Pope Francis to Issue 'Unprecedented' Edict on Climate Change
In 2015, Pope Francis is expected to address the issue of climate change to a U.N. general assembly and the world’s 1.2 billion Catholics, and call a summit on the threat of the world’s main religions.
Vatican insiders say Francis will meet other faith leaders and lobby politicians at the U.N. general assembly in New York in September, when countries are scheduled to agree on new anti-poverty and environmental goals.
The Guardian reports:
Urging all Catholics to take action on moral and scientific grounds, [a rare encyclical on climate change and human ecology] will be sent to the world’s 5,000 Catholic bishops and 400,000 priests, who will distribute it to parishioners.
… In recent months, the pope has argued for a radical new financial and economic system to avoid human inequality and ecological devastation. In October he told a meeting of Latin American and Asian landless peasants and other social movements: “An economic system centred on the god of money needs to plunder nature to sustain the frenetic rhythm of consumption that is inherent to it.
“The system continues unchanged, since what dominates are the dynamics of an economy and a finance that are lacking in ethics. It is no longer man who commands, but money. Cash commands.
“The monopolising of lands, deforestation, the appropriation of water, inadequate agro-toxics are some of the evils that tear man from the land of his birth. Climate change, the loss of biodiversity and deforestation are already showing their devastating effects in the great cataclysms we witness,” he said.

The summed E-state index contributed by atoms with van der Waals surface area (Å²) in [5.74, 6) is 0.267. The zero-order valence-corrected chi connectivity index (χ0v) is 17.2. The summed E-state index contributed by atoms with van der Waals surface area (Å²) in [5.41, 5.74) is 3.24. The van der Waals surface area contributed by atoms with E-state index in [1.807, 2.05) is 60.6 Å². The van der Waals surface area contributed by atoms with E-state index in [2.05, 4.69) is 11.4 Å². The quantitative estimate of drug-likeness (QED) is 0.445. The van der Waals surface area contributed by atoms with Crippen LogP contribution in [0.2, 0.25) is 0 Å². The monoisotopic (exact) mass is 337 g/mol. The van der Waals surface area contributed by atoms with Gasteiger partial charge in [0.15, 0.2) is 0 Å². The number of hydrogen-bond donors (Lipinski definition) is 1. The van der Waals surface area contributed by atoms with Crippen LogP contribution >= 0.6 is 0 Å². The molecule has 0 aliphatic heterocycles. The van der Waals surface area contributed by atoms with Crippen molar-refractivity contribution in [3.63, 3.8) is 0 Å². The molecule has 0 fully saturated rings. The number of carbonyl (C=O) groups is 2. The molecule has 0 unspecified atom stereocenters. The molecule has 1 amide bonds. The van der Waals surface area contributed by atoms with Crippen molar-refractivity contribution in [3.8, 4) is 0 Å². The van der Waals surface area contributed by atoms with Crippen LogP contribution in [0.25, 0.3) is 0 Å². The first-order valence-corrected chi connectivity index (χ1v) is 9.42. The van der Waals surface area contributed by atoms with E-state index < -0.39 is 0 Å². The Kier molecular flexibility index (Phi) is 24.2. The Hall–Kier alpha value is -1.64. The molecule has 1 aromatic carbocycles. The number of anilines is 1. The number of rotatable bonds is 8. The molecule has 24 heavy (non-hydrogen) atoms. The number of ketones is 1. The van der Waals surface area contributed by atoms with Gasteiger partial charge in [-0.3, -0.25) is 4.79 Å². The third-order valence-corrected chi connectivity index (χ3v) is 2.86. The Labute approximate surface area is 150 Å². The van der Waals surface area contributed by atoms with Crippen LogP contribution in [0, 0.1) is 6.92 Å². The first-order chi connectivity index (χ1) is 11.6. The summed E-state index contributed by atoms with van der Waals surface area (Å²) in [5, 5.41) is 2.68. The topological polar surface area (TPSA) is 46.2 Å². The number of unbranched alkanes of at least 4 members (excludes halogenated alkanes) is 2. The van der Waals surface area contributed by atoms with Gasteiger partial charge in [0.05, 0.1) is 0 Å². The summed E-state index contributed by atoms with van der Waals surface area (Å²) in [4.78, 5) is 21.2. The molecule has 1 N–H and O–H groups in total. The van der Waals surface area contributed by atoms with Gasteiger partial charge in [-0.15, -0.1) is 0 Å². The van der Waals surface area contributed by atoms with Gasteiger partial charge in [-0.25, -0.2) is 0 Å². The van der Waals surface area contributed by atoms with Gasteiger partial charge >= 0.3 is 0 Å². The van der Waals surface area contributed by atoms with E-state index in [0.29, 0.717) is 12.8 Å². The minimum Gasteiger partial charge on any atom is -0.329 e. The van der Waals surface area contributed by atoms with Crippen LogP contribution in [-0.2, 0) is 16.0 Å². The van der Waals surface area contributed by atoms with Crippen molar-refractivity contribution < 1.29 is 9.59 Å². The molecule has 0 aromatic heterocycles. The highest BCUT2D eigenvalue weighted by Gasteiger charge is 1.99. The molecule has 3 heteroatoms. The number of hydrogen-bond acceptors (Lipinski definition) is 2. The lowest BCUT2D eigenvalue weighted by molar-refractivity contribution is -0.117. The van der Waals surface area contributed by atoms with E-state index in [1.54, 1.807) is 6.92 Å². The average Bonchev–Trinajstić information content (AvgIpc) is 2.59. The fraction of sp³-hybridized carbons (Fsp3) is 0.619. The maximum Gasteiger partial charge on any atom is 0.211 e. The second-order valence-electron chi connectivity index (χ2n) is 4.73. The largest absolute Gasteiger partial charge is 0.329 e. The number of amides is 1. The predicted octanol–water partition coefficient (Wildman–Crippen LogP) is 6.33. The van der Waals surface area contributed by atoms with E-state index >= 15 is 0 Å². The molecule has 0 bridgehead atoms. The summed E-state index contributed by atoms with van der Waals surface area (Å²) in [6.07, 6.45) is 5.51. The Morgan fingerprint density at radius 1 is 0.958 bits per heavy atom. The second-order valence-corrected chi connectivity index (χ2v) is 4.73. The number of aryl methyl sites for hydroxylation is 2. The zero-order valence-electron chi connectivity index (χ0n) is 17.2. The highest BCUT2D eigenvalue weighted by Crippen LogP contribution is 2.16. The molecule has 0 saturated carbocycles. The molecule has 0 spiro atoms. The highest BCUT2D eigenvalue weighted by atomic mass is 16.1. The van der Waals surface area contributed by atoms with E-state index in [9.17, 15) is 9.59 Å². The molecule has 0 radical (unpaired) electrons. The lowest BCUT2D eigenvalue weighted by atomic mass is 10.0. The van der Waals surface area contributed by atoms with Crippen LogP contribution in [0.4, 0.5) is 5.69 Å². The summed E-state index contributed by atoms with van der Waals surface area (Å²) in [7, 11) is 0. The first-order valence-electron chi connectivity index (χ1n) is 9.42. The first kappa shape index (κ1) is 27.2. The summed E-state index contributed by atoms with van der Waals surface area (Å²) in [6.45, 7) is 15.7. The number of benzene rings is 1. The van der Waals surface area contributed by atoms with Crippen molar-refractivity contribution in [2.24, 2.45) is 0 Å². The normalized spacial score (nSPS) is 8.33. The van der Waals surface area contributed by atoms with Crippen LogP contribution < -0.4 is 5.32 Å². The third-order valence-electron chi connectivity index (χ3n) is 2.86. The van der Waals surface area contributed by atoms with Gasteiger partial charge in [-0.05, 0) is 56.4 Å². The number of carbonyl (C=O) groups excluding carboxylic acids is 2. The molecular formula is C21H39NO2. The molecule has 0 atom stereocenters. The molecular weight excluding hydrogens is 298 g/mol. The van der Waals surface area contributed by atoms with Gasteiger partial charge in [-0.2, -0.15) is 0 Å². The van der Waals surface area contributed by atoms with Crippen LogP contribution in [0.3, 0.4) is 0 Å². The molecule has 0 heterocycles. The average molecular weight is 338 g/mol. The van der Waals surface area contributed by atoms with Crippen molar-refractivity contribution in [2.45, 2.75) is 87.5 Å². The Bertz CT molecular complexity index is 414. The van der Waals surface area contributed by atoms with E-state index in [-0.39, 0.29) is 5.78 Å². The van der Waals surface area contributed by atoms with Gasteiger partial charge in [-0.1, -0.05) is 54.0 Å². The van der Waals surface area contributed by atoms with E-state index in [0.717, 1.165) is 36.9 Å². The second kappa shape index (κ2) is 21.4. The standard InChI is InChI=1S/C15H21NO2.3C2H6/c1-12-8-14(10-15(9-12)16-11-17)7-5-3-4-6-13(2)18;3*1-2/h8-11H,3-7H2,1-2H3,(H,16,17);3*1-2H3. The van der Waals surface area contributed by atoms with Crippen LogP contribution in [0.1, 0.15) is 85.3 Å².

Observers expect Francis’ environmental radicalism to be resisted by Vatican conservatives and right-wing church circles, particularly in the United States.
Cardinal George Pell, for instance, is a former archbishop of Sydney who has been placed in charge of the Vatican’s budget and who has claimed that global warming has ended and that if carbon dioxide added to the atmosphere were doubled, “plants would love it.”
Dan Misleh, director of the Catholic climate covenant, said: “There will always be 5-10% of people who will take offense. They are very vocal and have political clout. This encyclical will threaten some people and bring joy to others. The arguments are around economics and science rather than morality.
“A papal encyclical is rare. It is among the highest levels of a pope’s authority. It will be 50 to 60 pages long; it’s a big deal. But there is a contingent of Catholics here who say he should not be getting involved in political issues, that he is outside his expertise.”
— Posted by Alexander Reed Kelly.